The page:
Pirrama Park at Pyrmont designed by Hill Thalis, Aspect and CAB in collaboration, brings the formerly alienated public land of the Water Police site at Pyrmont into the public realm. The collaborative design for the City of Sydney, began with the Master Plan and continued through detailed design and documentation from 2005-2008.
The park design interprets the site’s successive shorelines and rich maritime associations. The location of the original shoreline informs the placement of the generous promenade. The expression of inboard elements is influenced by natural terrain and the geometry and form of outboard elements respond more directly to the reclaimed post-industrial condition.
By cliff cut and harbour reclamation the site mutely tells a part of Sydney’s wharf making history. The cliff transcends its pragmatic origins and delightfully contributes to the park’s luminous late afternoon light. The robust wharf apron and a central long, low retaining wall underpins the geometry of the parks outboard elements. Supplementary wharf structures have been removed, to reinstate and build upon the earlier relationship of Harris Street to Sydney Harbour. A wide terrace corresponding to the Harris Street alignment now extends over the harbour edge, its underside lapped by high water spring tides.
The park provides a variety of places for harbourside enjoyment. The grounded grove and playground are subtly elevated above and behind inclined concrete retaining walls. The wall geometry interprets the location of the original shoreline and forms the inboard edge of the promenade, which will over time extend from Rozelle to Woolloomooloo. The swale, which forms the outboard edge of the promenade, rehabilitates street stormwater from the local catchment before entering the harbour. The swale is part of a more complex stormwater management system, which includes filters, below ground water storage and park irrigation. The Point and Green and The Sheltered Bay occupy platforms previously reclaimed from Sydney harbour. The stepped platforms north and south of the bay occupy the inter-tidal zone and intensify the experience of twice daily rhythms of capturing, flooding and retreating water. They are becoming wonderful social places for landing small watercraft, wading and swimming, fishing and yarning, reinstating ways in which the harbour at Pyrmont used to be incorporated into daily rituals.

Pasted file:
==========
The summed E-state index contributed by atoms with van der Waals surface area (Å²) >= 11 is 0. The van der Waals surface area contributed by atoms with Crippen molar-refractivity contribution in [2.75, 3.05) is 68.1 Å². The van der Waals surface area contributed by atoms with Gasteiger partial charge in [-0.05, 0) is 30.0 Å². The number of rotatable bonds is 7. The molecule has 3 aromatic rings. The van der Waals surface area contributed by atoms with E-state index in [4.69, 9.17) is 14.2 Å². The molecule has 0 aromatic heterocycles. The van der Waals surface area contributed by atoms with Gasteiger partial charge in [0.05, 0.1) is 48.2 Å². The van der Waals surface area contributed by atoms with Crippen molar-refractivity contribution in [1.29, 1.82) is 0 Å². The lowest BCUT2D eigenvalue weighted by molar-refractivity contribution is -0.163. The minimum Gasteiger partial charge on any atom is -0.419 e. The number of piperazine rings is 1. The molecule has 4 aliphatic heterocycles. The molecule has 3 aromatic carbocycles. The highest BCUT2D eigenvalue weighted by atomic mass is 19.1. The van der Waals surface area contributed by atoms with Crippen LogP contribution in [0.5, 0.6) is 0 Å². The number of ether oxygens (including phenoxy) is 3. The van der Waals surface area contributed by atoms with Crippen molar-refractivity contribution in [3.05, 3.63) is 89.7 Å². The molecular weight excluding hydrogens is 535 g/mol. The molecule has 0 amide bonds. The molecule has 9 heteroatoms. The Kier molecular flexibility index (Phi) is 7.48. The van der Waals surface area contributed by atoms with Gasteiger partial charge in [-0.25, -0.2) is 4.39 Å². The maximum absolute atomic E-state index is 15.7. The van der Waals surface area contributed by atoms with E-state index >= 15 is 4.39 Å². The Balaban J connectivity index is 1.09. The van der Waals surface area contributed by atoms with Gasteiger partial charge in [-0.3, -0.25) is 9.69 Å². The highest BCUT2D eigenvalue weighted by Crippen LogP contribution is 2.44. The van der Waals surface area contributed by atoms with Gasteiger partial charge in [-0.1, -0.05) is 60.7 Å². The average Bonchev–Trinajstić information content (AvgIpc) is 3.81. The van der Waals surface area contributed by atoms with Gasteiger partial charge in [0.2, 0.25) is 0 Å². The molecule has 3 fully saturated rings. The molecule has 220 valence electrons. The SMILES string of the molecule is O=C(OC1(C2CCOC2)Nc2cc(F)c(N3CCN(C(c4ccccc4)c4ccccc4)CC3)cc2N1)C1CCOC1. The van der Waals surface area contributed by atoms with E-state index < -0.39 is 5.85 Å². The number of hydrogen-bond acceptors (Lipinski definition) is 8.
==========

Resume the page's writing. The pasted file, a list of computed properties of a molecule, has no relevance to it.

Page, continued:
The architectural elements include a steel stair hung from the sandstone cliff face and three steel framed shade pavilions. A canopy and belvedere help define a landscaped Community Square at the harbour edge termination of Harris Street. The canopy provides a civic-scaled shelter that announces the presence of the park to the streets and harbour. The belvedere provides an elevated outlook from the street across the park. At park level, it provides a café, toilets and park services.
The square is defined by the sandstone cliff on the curve of Pirrima Road, the canopy, pavilion and indented bay. This sunny, sheltered place can accommodate a range of public uses including cultural events + performances, meetings, markets, festivals and the like, appropriate to the evolving urbanity of Pyrmont Point.
DESIGN TEAM LANDSCAPE ARCHITECT; Aspect Studios (Lead consultant) Team; Sacha Coles, Libby Gallagher, Saskia Van Der Put, Joel Munns ARCHITECT; Hill Thalis Architecture + Urban Projects Team; Philip Thalis, Sheila Tawalo, Wesley Grunsell, Ben Driver, Melika Aljukic HERITAGE AND DESIGN; CAB Consulting Team; Craig Burton
THE PROJECT TEAM Engineers : Connell Wagner (structural, civil, drainage, Hydraulic) TLB Engineers (marine engineering) Warwick Donnelly Pty Ltd (playground) Environmental Engineering : Ecological Engineering Lighting : Lighting Art + Science Playground : Fiona Robbé Landscape Architects + ASPECT Studios Interpretative Design : Deuce Design Builders : Ford Civil Contractors Irrigation: HydroPlan Concrete Subcontracting : McEwan Concreting Precast Concrete Fabrication : Hanson Precast Community Consultation : The People for Places + Spaces Photographer : Florian Groehn
Client and Project management – The City Of Sydney